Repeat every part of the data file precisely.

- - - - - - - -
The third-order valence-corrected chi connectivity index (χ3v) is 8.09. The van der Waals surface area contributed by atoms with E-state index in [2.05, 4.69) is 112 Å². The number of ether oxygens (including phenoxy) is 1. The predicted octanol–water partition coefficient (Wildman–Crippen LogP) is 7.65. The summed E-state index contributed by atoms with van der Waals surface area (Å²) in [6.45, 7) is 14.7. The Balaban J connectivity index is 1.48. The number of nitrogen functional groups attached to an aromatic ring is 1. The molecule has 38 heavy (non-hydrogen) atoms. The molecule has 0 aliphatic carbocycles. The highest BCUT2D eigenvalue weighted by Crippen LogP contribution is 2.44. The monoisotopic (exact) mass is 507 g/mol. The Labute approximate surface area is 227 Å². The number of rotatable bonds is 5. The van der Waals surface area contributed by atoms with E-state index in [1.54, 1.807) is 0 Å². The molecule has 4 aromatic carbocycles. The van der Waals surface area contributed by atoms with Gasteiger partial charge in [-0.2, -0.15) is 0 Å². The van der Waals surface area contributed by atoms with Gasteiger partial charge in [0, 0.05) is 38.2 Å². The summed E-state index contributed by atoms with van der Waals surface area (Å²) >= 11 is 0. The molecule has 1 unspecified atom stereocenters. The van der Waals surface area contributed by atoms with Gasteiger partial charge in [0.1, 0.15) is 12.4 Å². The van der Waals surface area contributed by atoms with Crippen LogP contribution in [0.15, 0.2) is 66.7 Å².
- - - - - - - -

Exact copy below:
The third-order valence-corrected chi connectivity index (χ3v) is 8.09. The van der Waals surface area contributed by atoms with E-state index in [2.05, 4.69) is 112 Å². The number of ether oxygens (including phenoxy) is 1. The predicted octanol–water partition coefficient (Wildman–Crippen LogP) is 7.65. The summed E-state index contributed by atoms with van der Waals surface area (Å²) in [6.45, 7) is 14.7. The Balaban J connectivity index is 1.48. The number of nitrogen functional groups attached to an aromatic ring is 1. The molecule has 38 heavy (non-hydrogen) atoms. The molecule has 0 aliphatic carbocycles. The highest BCUT2D eigenvalue weighted by Crippen LogP contribution is 2.44. The monoisotopic (exact) mass is 507 g/mol. The Labute approximate surface area is 227 Å². The number of rotatable bonds is 5. The van der Waals surface area contributed by atoms with E-state index in [1.54, 1.807) is 0 Å². The molecule has 4 aromatic carbocycles. The van der Waals surface area contributed by atoms with Gasteiger partial charge in [-0.2, -0.15) is 0 Å². The van der Waals surface area contributed by atoms with Gasteiger partial charge in [0, 0.05) is 38.2 Å². The summed E-state index contributed by atoms with van der Waals surface area (Å²) >= 11 is 0. The molecule has 1 unspecified atom stereocenters. The van der Waals surface area contributed by atoms with Gasteiger partial charge in [0.1, 0.15) is 12.4 Å². The van der Waals surface area contributed by atoms with Crippen LogP contribution in [0.15, 0.2) is 66.7 Å².